The View Out the Window and In the Mirror

by Robin Saenger

Daily, we throw gobs of money down into an abyss…pause, then repeat. Not figuratively, either, at least not the dollars part. It’s real dollars, every day, all day long, because we attempt to find solutions to our most challenging issues by focusing on and band-aiding the symptoms — what is in our face.

What’s in my face these days? Personally, it’s feeling overwhelmed by the magnitude of our challenges — child abuse, domestic violence, climate change, veterans coming home severely challenged physically, emotionally and mentally; homelessness; drug addiction, and overdoses; loneliness and disconnect.

We have kids with complex PTSD who can’t learn and can’t read, growing numbers of folks with auto-immune diseases, diabetes, and obesity. More of us are living in poverty or are among the working poor, going to jail, and we are an increasingly aging population.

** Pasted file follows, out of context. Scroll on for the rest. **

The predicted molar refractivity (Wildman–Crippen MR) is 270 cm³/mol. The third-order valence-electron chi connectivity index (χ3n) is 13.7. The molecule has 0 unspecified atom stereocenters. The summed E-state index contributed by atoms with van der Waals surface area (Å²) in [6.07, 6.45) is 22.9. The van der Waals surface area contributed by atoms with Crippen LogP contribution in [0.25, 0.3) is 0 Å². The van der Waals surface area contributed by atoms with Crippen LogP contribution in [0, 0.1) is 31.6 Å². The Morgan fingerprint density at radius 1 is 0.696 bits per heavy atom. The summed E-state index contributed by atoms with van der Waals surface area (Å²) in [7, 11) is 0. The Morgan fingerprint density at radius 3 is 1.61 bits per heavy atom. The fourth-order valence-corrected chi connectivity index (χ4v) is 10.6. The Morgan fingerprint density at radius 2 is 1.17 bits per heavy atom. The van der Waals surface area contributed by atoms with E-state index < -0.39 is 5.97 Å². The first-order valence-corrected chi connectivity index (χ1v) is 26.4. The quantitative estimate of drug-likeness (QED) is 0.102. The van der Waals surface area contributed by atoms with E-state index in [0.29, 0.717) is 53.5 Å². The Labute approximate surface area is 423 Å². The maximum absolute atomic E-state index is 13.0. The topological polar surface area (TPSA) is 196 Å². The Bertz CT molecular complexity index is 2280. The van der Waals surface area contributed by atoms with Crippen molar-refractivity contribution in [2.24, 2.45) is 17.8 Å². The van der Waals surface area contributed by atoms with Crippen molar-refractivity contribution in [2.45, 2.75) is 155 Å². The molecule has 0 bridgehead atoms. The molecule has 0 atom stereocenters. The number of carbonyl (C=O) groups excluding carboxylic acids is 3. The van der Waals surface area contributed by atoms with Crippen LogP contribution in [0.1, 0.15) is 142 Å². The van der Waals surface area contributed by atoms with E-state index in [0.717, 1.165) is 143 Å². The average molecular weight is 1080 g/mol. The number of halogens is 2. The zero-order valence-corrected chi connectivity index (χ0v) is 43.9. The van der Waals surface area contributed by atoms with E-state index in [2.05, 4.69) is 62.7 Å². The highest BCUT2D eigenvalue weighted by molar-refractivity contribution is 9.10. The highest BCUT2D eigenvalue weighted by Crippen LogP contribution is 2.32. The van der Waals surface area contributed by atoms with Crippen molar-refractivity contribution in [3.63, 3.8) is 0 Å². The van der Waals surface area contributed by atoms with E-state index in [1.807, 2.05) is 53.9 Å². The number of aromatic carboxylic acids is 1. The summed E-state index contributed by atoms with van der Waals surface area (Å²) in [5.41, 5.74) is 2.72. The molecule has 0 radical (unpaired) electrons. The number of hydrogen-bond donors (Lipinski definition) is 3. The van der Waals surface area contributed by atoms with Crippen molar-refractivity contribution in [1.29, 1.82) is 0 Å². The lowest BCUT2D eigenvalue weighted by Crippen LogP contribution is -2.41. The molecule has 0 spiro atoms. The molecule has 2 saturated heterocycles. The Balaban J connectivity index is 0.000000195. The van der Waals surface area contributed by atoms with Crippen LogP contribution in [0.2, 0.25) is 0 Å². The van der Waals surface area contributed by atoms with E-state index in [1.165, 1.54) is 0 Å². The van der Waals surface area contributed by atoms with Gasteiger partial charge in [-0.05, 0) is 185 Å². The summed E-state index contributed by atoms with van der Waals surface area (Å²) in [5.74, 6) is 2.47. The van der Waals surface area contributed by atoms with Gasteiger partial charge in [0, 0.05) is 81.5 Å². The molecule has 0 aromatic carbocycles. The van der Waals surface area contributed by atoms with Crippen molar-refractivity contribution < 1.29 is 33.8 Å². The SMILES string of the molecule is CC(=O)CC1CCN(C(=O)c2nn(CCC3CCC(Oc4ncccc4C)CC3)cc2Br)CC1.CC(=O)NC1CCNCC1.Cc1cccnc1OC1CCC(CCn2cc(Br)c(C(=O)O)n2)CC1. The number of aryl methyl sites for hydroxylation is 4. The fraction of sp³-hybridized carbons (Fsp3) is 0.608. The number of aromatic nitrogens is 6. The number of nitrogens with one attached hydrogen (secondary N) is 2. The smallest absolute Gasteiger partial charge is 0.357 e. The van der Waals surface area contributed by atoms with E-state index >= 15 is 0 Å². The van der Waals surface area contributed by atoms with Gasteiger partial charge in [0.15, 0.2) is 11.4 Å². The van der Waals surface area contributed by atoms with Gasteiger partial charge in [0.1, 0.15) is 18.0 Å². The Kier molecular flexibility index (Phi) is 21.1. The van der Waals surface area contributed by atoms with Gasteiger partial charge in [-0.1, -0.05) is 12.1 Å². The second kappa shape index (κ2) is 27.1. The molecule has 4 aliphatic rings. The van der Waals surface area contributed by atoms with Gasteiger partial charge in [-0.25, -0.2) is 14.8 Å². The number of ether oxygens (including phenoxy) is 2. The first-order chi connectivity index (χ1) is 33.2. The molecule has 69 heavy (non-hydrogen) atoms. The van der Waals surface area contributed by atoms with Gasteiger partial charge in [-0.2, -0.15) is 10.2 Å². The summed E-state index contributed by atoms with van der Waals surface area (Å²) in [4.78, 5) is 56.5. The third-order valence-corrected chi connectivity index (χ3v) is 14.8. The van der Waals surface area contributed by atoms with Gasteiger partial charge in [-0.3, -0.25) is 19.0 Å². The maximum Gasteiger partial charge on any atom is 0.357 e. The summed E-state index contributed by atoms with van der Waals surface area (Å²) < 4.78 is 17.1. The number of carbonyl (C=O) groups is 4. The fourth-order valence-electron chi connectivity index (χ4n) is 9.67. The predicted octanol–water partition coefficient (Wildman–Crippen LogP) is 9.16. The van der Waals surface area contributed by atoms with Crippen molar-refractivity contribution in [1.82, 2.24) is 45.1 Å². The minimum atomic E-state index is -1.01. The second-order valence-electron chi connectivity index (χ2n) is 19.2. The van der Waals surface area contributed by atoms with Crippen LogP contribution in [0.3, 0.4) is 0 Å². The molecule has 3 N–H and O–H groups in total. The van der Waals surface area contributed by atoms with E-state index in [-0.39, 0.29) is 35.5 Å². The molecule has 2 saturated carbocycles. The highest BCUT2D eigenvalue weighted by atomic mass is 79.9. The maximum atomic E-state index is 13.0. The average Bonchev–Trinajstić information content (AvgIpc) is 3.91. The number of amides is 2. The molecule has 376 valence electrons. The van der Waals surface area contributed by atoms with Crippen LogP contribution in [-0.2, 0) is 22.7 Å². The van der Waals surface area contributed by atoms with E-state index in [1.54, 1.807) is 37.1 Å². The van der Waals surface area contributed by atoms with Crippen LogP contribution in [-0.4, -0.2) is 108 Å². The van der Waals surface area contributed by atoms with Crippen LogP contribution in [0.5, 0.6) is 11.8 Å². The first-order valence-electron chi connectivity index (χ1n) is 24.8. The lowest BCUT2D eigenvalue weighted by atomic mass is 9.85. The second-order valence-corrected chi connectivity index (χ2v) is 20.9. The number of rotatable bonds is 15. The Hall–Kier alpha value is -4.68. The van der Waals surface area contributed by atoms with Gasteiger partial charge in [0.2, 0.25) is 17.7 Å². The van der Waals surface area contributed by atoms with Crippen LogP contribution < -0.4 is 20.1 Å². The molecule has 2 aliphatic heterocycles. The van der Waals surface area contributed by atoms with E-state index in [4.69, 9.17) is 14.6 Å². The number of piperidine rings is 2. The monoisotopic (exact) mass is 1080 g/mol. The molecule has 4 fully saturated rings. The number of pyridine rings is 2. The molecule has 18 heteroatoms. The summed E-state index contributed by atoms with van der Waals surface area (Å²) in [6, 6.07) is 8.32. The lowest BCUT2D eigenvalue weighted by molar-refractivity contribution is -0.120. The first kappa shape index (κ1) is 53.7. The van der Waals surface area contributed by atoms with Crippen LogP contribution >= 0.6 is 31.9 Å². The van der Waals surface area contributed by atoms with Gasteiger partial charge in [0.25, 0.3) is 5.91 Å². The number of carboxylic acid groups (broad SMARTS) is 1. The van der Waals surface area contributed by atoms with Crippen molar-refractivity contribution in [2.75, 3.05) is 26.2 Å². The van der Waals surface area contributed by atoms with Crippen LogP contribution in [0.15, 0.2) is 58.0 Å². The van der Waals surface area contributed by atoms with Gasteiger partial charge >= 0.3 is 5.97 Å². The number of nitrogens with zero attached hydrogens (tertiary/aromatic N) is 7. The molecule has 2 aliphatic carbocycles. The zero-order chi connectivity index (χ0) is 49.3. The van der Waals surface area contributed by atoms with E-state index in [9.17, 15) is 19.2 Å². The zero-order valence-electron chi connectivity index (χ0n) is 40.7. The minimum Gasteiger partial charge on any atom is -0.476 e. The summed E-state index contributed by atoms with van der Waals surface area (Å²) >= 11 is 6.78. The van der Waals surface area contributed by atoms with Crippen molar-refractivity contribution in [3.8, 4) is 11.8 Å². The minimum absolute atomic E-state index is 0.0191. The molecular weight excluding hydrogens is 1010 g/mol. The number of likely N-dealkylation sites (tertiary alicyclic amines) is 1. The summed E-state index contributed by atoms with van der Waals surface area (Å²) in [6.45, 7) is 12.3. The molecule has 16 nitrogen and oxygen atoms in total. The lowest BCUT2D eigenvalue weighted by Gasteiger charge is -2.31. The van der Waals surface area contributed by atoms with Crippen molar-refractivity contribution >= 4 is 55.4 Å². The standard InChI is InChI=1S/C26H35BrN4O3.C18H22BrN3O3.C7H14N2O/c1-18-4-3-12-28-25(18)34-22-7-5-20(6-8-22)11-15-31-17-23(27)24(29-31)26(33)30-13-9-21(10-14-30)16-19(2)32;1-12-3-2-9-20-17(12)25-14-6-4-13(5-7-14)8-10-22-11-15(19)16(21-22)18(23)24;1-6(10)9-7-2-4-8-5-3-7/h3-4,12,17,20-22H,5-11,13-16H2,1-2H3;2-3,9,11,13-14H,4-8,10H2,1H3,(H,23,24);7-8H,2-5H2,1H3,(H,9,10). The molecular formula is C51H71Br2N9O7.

Let’s pick just one of these issues — homelessness. There are so many facets to understand, but we seem to focus on housing as “the solution” without looking at why folks are homeless to begin with. Whether the “cause” appears to be poverty, substance abuse, inability to hold a job, and on and on — digging a bit deeper we always discover a well of trauma.

Sometimes it’s just below the surface and sometimes it’s way way down deep, but it’s there. It will play out in all manner of emotional and physical ways, this is proven.

Trauma should be the first place we look and the thing to invest in early on to address and resolve. If I hear another person say something along the lines of “Some people choose to be homeless; they don’t want help,” I may do more than audibly groan. I may scream in frustration. In fact, it’s likely I will.

Why then don’t we look at solutions through that lens? Of course it’s not possible to resolve other people’s trauma because only they have the power over their own lives. We can however start owning our own trauma histories. We can acknowledge trauma as a universal experience. We can be brave and make that choice for ourselves.

Then we can work together to bring a broad sweep of a solution to the overwhelming trauma that pretty much has the whole world in its tight mean fist. We can bring wholeness and peace into our own lives, and shine a light to guide others with compassion. We can share and explore doors of possibility for all of us to be empowered to choose health on all levels.